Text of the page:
The Osteoarthritis Initiative (OAI), a public-private partnership between the National Institutes of Health (NIH) and private industry that seeks to improve diagnosis and monitoring of osteoarthritis (OA) and foster development of new treatments, has released its first set of data.
Making this information available to researchers worldwide will expedite the pace of scientific studies and identification of biological and structural markers (biomarkers) for OA. Researchers can analyze the data to form new hypotheses for further study of OA, which is the major cause of activity limitation and disability in older people. Images, including x rays and magnetic resonance imaging scans, will also be available to researchers upon request. All data are stored with an anonymous identification number to protect the confidentiality of the participants' information.
"Since its inception, the OAI has been a premier example of how industry, government, and academic sectors might work together to add value to biomedical research," says NIH Director Elias A. Zerhouni, M.D. "This first data release is proof positive that with cooperation, we can achieve results that neither the government nor its private partners is able to reach alone."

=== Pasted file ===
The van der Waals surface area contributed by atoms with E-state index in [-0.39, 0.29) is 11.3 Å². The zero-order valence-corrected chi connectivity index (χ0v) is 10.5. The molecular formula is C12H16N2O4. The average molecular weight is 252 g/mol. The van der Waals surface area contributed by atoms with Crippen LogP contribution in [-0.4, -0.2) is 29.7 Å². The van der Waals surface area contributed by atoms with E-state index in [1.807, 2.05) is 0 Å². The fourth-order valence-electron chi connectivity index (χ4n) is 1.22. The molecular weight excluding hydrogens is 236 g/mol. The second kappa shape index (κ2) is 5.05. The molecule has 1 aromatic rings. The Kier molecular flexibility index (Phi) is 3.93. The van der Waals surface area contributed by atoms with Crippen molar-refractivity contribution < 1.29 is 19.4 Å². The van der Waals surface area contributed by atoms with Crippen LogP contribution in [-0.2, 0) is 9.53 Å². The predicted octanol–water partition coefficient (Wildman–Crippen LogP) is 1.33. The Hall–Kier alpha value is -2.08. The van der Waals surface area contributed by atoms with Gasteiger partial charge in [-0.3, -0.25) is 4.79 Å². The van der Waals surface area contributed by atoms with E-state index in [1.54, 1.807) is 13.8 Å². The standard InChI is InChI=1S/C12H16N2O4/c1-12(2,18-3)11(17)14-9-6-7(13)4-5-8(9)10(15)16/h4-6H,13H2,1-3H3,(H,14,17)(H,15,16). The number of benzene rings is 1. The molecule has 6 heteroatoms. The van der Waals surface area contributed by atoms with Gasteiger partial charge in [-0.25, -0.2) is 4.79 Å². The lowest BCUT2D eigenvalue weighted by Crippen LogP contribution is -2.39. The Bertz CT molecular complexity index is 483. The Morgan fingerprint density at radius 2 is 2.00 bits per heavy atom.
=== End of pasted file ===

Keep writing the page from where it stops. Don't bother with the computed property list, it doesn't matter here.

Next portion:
Over the next five years, the OAI will provide an unparalleled, state-of-the-art longitudinal database of images and clinical outcome information to facilitate the discovery of biomarkers for development and progression of OA. In this case, a biomarker would be a physical sign or biological substance that indicates changes in bone or cartilage.
Nearly 5,000 people at risk of developing knee OA, in the early stage of the disease or with more advanced knee OA are participating in the OAI at four centers around the United States. Participants in the research study provide biological specimens (blood, urine, and DNA); images (X rays and magnetic resonance scans); and clinical data such as dietary intake, medication us
Contact: Ray Fleming
NIH/National Institute of Arthritis and Musculoskeletal and Skin Diseases